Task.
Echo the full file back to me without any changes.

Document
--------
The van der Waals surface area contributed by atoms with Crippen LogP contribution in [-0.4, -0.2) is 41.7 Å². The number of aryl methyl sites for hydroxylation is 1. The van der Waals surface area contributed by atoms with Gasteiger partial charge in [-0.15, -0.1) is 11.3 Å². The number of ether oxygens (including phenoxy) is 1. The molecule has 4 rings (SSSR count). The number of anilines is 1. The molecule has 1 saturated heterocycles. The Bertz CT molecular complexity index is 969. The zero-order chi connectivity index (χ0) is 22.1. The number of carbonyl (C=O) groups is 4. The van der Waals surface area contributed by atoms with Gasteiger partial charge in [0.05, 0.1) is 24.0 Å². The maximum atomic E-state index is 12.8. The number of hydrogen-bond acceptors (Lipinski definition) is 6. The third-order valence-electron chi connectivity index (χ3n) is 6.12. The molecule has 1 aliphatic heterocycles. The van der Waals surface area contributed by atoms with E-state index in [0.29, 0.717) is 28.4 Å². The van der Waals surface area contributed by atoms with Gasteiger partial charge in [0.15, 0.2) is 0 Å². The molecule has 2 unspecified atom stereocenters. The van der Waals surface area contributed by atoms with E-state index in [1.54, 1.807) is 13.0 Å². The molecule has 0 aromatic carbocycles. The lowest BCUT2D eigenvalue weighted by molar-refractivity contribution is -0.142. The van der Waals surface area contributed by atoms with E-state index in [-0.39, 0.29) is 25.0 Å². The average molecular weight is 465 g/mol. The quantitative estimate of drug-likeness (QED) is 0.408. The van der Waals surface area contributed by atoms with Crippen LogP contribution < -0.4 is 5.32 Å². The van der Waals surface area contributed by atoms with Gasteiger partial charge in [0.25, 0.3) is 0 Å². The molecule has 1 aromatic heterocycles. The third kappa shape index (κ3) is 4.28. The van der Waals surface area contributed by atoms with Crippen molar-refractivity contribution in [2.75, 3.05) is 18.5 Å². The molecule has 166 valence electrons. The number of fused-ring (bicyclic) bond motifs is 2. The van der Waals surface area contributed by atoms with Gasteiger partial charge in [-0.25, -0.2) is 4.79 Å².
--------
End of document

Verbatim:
The van der Waals surface area contributed by atoms with Crippen LogP contribution in [-0.4, -0.2) is 41.7 Å². The number of aryl methyl sites for hydroxylation is 1. The van der Waals surface area contributed by atoms with Gasteiger partial charge in [-0.15, -0.1) is 11.3 Å². The number of ether oxygens (including phenoxy) is 1. The molecule has 4 rings (SSSR count). The number of anilines is 1. The molecule has 1 saturated heterocycles. The Bertz CT molecular complexity index is 969. The zero-order chi connectivity index (χ0) is 22.1. The number of carbonyl (C=O) groups is 4. The van der Waals surface area contributed by atoms with Gasteiger partial charge in [0.05, 0.1) is 24.0 Å². The maximum atomic E-state index is 12.8. The number of hydrogen-bond acceptors (Lipinski definition) is 6. The third-order valence-electron chi connectivity index (χ3n) is 6.12. The molecule has 1 aliphatic heterocycles. The van der Waals surface area contributed by atoms with E-state index in [0.29, 0.717) is 28.4 Å². The van der Waals surface area contributed by atoms with Gasteiger partial charge in [0.15, 0.2) is 0 Å². The molecule has 2 unspecified atom stereocenters. The van der Waals surface area contributed by atoms with E-state index in [1.54, 1.807) is 13.0 Å². The molecule has 0 aromatic carbocycles. The lowest BCUT2D eigenvalue weighted by molar-refractivity contribution is -0.142. The van der Waals surface area contributed by atoms with E-state index in [-0.39, 0.29) is 25.0 Å². The average molecular weight is 465 g/mol. The quantitative estimate of drug-likeness (QED) is 0.408. The van der Waals surface area contributed by atoms with Crippen LogP contribution < -0.4 is 5.32 Å². The van der Waals surface area contributed by atoms with Gasteiger partial charge in [0.25, 0.3) is 0 Å². The molecule has 1 aromatic heterocycles. The third kappa shape index (κ3) is 4.28. The van der Waals surface area contributed by atoms with Crippen molar-refractivity contribution in [2.75, 3.05) is 18.5 Å². The molecule has 166 valence electrons. The number of fused-ring (bicyclic) bond motifs is 2. The van der Waals surface area contributed by atoms with Gasteiger partial charge in [-0.25, -0.2) is 4.79 Å².